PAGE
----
With a final law enforcement training in Tennessee on Nov. 15, Truckers Against Trafficking concluded its 2018 law enforcement trainings on human trafficking and a victim-centered approach.
"The Tennessee Highway Patrol hosted four trainings over the course of 2018 in an effort to train more troopers, to be sure, but also to offer this training to other law enforcement agencies and trucking companies throughout the state," said Kylla Lanier, TAT deputy director and one of the main law enforcement trainers. "Their desire from the beginning was to raise awareness and develop relationships between law enforcement and industry to thwart human traffickers in the commission of their crimes. TAT has greatly appreciated the opportunity and the partnership with the THP, and we look forward to any future collaboration with them."
In 2018, TAT conducted 18 law enforcement trainings in seven states to 15 agencies, training a total of 742 officers. Since 2016, when TAT formalized its law enforcement trainings, Lanier and a variety of survivor-leaders have trained 1042 law enforcement officers. 
In addition to the education of those officers, which has resulted in successful interdiction stops and arrests of human traffickers in several states, the trainings have resulted in: all transit in the state of Oregon being trained with Busing On The Lookout materials; the Iowa MVE model being totally implemented in California; a lead in Tennessee for all school bus drivers to be trained in the next year; and, for one agency, a first-ever human trafficking training.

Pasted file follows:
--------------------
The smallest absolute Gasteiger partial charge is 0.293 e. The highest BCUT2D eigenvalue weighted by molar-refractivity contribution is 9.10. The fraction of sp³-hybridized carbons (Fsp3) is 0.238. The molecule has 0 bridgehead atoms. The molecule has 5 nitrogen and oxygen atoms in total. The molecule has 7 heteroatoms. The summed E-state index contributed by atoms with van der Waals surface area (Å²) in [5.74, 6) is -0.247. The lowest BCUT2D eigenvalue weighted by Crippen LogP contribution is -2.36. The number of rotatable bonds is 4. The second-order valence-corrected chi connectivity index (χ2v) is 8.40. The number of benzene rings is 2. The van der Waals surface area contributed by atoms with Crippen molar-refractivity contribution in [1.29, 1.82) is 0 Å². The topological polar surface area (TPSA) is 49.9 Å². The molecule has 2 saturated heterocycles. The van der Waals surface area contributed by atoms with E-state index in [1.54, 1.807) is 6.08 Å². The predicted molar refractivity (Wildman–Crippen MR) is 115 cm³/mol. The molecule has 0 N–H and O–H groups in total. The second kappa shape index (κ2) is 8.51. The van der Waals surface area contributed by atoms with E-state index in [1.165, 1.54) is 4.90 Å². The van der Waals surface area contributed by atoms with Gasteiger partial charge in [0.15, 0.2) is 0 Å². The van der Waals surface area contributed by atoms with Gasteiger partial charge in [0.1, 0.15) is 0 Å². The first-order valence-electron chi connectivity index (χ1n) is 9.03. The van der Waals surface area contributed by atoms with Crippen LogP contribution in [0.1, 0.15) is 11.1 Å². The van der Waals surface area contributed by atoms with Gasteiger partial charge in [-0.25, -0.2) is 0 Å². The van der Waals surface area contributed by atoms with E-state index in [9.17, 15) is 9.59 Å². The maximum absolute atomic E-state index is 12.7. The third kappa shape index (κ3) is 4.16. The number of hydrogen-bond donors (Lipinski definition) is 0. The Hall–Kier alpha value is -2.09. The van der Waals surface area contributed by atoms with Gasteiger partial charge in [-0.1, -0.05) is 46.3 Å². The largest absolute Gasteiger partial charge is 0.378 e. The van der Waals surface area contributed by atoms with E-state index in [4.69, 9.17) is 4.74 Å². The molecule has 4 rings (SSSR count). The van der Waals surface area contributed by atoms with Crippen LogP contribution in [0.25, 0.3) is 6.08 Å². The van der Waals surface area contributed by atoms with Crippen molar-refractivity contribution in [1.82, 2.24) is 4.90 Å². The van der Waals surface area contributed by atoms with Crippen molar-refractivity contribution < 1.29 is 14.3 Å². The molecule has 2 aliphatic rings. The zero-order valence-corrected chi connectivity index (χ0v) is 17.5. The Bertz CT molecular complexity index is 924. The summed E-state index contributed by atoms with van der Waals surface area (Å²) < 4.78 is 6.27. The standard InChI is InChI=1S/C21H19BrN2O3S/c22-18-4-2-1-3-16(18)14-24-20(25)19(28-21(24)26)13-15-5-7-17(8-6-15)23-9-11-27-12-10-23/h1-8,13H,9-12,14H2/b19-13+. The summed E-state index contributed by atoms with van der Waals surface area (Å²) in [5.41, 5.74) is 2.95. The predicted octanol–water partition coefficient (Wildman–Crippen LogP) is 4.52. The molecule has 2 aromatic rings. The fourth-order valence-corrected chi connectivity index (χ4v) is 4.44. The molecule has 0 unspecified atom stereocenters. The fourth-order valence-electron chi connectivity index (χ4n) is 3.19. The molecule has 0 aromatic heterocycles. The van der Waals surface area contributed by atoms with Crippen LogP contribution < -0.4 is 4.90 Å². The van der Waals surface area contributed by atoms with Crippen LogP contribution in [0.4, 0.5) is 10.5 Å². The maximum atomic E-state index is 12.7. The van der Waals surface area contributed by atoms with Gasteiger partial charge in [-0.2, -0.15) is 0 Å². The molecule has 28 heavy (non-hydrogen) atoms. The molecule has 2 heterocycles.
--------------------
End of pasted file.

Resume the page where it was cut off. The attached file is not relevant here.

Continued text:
"We have invitations to come back to several of the states to continue to train more officers," added Lanier. "And we have three new states and agencies booked in 2019 so far -- Pennsylvania State Police, Montana DOT and Oklahoma Highway Patrol -- and are in talks with additional states for multiple trainings around their states." 
Upcoming Events

Dec. 4 - New Mexico coalition build, Albuquerque, NM, Esther Goetsch, TAT coalition build specialist, Amber Claire, survivor-advocate, Annie Sovcik, BOTL director, and Ashley Smith, TAT oil and gas program manager, presenting

Dec. 5 - Montana Highway Patrol briefing, Helena, MT, Kylla Lanier, TAT deputy director, presenting

Dec. 6-7 - USDOT Advisory Committee on Human Trafficking meeting, Washington, DC, Kendis Paris, TAT executive director, presenting

Dec. 20 - Landstar Annual Holiday Event, St. Augustine, FL, Kylla Lanier, TAT deputy director, presenting
TAT's work is made possible through the generous support of our corporate sponsors, foundation partners and individual donors. Our education, training, legislative engagement, and advocacy efforts would not exist without those who invest in the change that we work towards each day. If you are interested in learning more about how you can provide financial support, please visit our corporate engagement webpage 
or contact Laura Cyrus at 612-888-4828 or lcyrus@truckersagainsttrafficking.org to explore our giving opportunities.
Thank you to our copper level and above individual donors!
Douglas Kegler -  platinum level
Andy and Karin Larsen  - gold level
Bob Paris -  silver level
Lou and Ronda Leeburg - silver level
Scott Perry  - bronze level
Ruby Dineen-Silvestrini  - bronze level
Ryan and Lindsay Bogatie  - bronze level
Mark and Julie Mihevc  - bronze level
Dan and Emily Dykstra - bronze level
Michael Mowat -  copper level
Grayling Klunker - copper level
Anna McCoy -  copper level
George Cravens -  copper level
Mike and Karen Kuykendall - copper level
Dewayne and Becky Jennings  - copper level
Wayne Watkins - copper level
Lindsey England - copper level
Karen Rasmussen - copper lev el
Truckers Against Trafficking 
PO Box 816 | Englewood, CO 80151